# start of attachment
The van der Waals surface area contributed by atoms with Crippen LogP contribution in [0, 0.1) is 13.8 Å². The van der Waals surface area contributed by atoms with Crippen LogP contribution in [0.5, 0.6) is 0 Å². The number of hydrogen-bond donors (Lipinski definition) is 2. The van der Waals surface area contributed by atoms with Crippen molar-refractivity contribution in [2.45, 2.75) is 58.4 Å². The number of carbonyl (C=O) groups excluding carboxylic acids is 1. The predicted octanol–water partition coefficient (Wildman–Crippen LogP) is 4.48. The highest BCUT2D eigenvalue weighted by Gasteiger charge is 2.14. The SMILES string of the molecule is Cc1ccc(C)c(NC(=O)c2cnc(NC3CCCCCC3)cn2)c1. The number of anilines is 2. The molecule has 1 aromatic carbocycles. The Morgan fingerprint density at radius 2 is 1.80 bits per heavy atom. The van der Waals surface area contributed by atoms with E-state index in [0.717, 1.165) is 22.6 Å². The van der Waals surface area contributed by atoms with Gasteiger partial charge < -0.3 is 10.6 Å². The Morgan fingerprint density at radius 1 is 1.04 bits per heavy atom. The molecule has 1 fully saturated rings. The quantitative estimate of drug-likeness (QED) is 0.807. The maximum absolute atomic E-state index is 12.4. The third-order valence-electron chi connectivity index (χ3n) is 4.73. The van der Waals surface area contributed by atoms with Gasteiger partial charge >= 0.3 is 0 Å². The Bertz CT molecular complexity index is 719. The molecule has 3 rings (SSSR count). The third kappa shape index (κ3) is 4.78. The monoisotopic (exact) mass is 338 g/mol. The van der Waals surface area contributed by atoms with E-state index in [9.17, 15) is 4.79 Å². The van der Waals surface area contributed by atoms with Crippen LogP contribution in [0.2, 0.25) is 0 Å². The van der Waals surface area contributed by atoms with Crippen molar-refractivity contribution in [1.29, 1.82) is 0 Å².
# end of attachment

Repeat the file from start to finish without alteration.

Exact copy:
The van der Waals surface area contributed by atoms with Crippen LogP contribution in [0, 0.1) is 13.8 Å². The van der Waals surface area contributed by atoms with Crippen LogP contribution in [0.5, 0.6) is 0 Å². The number of hydrogen-bond donors (Lipinski definition) is 2. The van der Waals surface area contributed by atoms with Crippen molar-refractivity contribution in [2.45, 2.75) is 58.4 Å². The number of carbonyl (C=O) groups excluding carboxylic acids is 1. The predicted octanol–water partition coefficient (Wildman–Crippen LogP) is 4.48. The highest BCUT2D eigenvalue weighted by Gasteiger charge is 2.14. The SMILES string of the molecule is Cc1ccc(C)c(NC(=O)c2cnc(NC3CCCCCC3)cn2)c1. The number of anilines is 2. The molecule has 1 aromatic carbocycles. The Morgan fingerprint density at radius 2 is 1.80 bits per heavy atom. The van der Waals surface area contributed by atoms with E-state index in [0.717, 1.165) is 22.6 Å². The van der Waals surface area contributed by atoms with Gasteiger partial charge < -0.3 is 10.6 Å². The Morgan fingerprint density at radius 1 is 1.04 bits per heavy atom. The molecule has 1 fully saturated rings. The quantitative estimate of drug-likeness (QED) is 0.807. The maximum absolute atomic E-state index is 12.4. The third-order valence-electron chi connectivity index (χ3n) is 4.73. The van der Waals surface area contributed by atoms with Gasteiger partial charge >= 0.3 is 0 Å². The Bertz CT molecular complexity index is 719. The molecule has 3 rings (SSSR count). The third kappa shape index (κ3) is 4.78. The monoisotopic (exact) mass is 338 g/mol. The van der Waals surface area contributed by atoms with E-state index in [9.17, 15) is 4.79 Å². The van der Waals surface area contributed by atoms with Crippen LogP contribution in [0.2, 0.25) is 0 Å². The van der Waals surface area contributed by atoms with Crippen molar-refractivity contribution in [1.29, 1.82) is 0 Å².